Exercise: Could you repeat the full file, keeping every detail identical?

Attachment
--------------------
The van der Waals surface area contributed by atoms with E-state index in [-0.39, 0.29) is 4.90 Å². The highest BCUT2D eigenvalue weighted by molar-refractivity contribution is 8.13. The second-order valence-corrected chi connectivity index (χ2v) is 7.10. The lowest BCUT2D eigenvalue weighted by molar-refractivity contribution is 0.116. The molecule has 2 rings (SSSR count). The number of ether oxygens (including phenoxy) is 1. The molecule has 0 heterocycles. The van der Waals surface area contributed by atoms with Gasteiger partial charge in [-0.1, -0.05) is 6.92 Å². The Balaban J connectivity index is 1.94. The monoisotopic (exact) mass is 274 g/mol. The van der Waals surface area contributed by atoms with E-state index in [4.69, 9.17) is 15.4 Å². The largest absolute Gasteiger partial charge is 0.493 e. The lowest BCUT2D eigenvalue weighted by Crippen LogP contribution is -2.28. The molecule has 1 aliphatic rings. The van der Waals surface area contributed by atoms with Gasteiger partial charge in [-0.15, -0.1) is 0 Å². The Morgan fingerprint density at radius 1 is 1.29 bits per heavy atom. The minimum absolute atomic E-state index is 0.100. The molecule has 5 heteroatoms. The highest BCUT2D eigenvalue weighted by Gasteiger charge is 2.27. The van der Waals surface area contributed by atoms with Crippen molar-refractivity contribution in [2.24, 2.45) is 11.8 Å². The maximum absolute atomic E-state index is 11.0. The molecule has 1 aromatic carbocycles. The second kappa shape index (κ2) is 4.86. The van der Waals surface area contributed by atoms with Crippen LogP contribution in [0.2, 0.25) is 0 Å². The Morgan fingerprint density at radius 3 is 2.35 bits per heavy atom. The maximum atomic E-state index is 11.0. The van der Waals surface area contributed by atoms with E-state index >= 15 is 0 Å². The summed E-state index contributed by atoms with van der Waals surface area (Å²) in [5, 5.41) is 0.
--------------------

The van der Waals surface area contributed by atoms with E-state index in [-0.39, 0.29) is 4.90 Å². The highest BCUT2D eigenvalue weighted by molar-refractivity contribution is 8.13. The second-order valence-corrected chi connectivity index (χ2v) is 7.10. The lowest BCUT2D eigenvalue weighted by molar-refractivity contribution is 0.116. The molecule has 2 rings (SSSR count). The number of ether oxygens (including phenoxy) is 1. The molecule has 0 heterocycles. The van der Waals surface area contributed by atoms with Gasteiger partial charge in [-0.1, -0.05) is 6.92 Å². The Balaban J connectivity index is 1.94. The monoisotopic (exact) mass is 274 g/mol. The van der Waals surface area contributed by atoms with E-state index in [4.69, 9.17) is 15.4 Å². The largest absolute Gasteiger partial charge is 0.493 e. The lowest BCUT2D eigenvalue weighted by Crippen LogP contribution is -2.28. The molecule has 1 aliphatic rings. The van der Waals surface area contributed by atoms with Gasteiger partial charge in [-0.15, -0.1) is 0 Å². The Morgan fingerprint density at radius 1 is 1.29 bits per heavy atom. The minimum absolute atomic E-state index is 0.100. The molecule has 5 heteroatoms. The highest BCUT2D eigenvalue weighted by Gasteiger charge is 2.27. The van der Waals surface area contributed by atoms with Crippen molar-refractivity contribution in [2.24, 2.45) is 11.8 Å². The maximum absolute atomic E-state index is 11.0. The molecule has 1 aromatic carbocycles. The second kappa shape index (κ2) is 4.86. The van der Waals surface area contributed by atoms with Crippen LogP contribution in [0.2, 0.25) is 0 Å². The Morgan fingerprint density at radius 3 is 2.35 bits per heavy atom. The maximum atomic E-state index is 11.0. The van der Waals surface area contributed by atoms with E-state index >= 15 is 0 Å². The summed E-state index contributed by atoms with van der Waals surface area (Å²) in [5, 5.41) is 0.